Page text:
Managing Eczema

From around 3 months old my daughter development eczema. As a baby she would scratch her skin in her sleep so badly that she would often wake with severe scratches.   Scratch mits didn’t really help nor did keeping her nails short.

As soon as the eczema became apparent, I sought advice through orthodox medical professionals. Their support was slow going and she continued to suffer. She was prescribed hydrocortisone cream and Aveeno, a moisturiser. These creams helped but neither product actually got rid of her eczema completely. Moreover, she frequently suffered with infected eczema and was often prescribed antibiotics. Additionally, I was concerned that she was intolerant to dairy and wanted further investigations.

Following fairly determined requests to my GP, my daughter was referred to various specialistsc26-38137101844-2-s including a Pediatrician, a Dermatologist and a Dietician. She was tested for various allergies, monitored and placed on a diet, which excluded dairy, soya and egg. She also received a number of blood tests, which showed high intolerance to egg and dust.

There are groups on Facebook that offer parents support on dealing with exclusion diets. I found these groups invaluable. At first, it felt like she couldn’t eat anything but over time it gets easier and an exclusion diet becomes second nature to deal with. There are many alternative products, which can be picked up in supermarkets or health food stores, such as dairy free milk, egg replacer for baking, chocolate made with dairy free milk, dairy free ice cream and so on. I found coconut milk drink and coconut yogurt to be particularly helpful, plus they taste rather yummy!

Generally speaking most eczema sufferers struggle with dust mites. Sadly it’s rather difficult to avoid dust but it can be limited in its’ impacts. I was advised to hoover my daughter’s mattress once a week, change the bedding once a week, limit soft toys and place any soft toys she had into the freezer on a weekly basis. Freezing makes dust mites dormant thus their droppings; the enemy of eczema is greatly reduced.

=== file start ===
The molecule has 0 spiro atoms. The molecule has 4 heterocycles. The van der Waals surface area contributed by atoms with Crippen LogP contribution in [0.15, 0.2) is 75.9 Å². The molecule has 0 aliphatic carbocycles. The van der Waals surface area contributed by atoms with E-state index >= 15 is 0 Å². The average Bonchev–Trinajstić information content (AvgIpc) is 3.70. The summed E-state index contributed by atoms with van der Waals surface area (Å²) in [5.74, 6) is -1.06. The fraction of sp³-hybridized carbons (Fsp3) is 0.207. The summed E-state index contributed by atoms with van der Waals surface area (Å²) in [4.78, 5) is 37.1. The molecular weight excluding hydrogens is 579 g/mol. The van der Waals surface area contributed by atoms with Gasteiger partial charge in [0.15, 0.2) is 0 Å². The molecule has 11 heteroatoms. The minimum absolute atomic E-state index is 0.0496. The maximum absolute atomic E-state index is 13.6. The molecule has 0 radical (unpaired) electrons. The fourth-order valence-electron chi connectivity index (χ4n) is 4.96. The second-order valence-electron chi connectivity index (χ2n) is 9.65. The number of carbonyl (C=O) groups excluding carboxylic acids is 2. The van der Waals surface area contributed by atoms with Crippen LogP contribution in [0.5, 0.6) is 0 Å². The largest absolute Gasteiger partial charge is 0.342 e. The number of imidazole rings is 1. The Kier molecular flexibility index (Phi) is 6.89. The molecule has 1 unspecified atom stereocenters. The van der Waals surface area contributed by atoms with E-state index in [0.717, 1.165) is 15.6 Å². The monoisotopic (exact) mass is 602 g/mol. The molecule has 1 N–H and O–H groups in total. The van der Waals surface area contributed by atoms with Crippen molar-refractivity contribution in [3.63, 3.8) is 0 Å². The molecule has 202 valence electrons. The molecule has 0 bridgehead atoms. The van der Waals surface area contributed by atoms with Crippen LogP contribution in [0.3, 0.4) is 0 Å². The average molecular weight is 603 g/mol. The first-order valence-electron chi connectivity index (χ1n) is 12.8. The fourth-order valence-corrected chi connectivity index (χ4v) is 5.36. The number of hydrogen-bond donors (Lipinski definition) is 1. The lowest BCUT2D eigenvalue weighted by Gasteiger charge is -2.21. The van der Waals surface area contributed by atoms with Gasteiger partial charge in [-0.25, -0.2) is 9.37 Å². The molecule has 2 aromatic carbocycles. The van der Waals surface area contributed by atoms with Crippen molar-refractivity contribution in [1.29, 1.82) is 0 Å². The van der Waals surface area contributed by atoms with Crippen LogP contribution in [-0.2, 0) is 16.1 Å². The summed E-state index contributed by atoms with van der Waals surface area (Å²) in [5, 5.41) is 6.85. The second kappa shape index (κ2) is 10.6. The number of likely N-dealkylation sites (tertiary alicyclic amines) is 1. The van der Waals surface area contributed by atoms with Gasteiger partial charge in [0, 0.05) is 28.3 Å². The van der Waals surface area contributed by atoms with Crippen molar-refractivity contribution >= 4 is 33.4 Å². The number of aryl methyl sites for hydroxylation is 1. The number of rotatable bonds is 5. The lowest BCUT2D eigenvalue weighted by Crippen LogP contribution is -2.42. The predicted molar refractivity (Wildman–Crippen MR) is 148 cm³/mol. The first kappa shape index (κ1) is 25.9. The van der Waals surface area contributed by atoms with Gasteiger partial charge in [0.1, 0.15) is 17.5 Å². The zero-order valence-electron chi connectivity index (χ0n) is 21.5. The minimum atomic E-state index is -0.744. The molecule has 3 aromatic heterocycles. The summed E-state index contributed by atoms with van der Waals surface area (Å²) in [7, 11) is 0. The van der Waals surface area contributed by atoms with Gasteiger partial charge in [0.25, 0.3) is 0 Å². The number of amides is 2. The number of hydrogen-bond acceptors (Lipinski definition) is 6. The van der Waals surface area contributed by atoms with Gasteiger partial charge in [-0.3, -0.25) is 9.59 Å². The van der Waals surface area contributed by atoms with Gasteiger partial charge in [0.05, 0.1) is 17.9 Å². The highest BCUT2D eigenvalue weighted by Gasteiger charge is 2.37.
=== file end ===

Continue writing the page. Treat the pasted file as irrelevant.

I was advised to clean her toys regularly, hoover each week and limit her interaction with soft furnishings where possible. I was told to apply Aveeno cream following each bath and treat more severe eczema with hydrocortisone.

As time went on, I began to research eczema to find less chemically harsh ways to alleviate or, if possible, get rid of eczema completely. I worried greatly about using hydrocortisone on her delicate skin. In fact I was also concerned about all orthodox creams. The ingredients were often very harsh, some of which contain parabens, which have been linked to cancer. I was also uncomfortable with amount of times she had been treated with antibiotics for infected eczema.

I found a number of methods to alleviate her eczema naturally. Following a bath, I began to use coconut oil. I carried out a patch test first, to ensure she wasn’t allergic. I also discovered that powdered probiotics were helpful in alleviating eczema. These can be bought online or in health food store. They need to be suitable for a child’s age group.

Powdered probiotics can be added to food or a drink. I found adding the powder to a drink to be the most suitable method.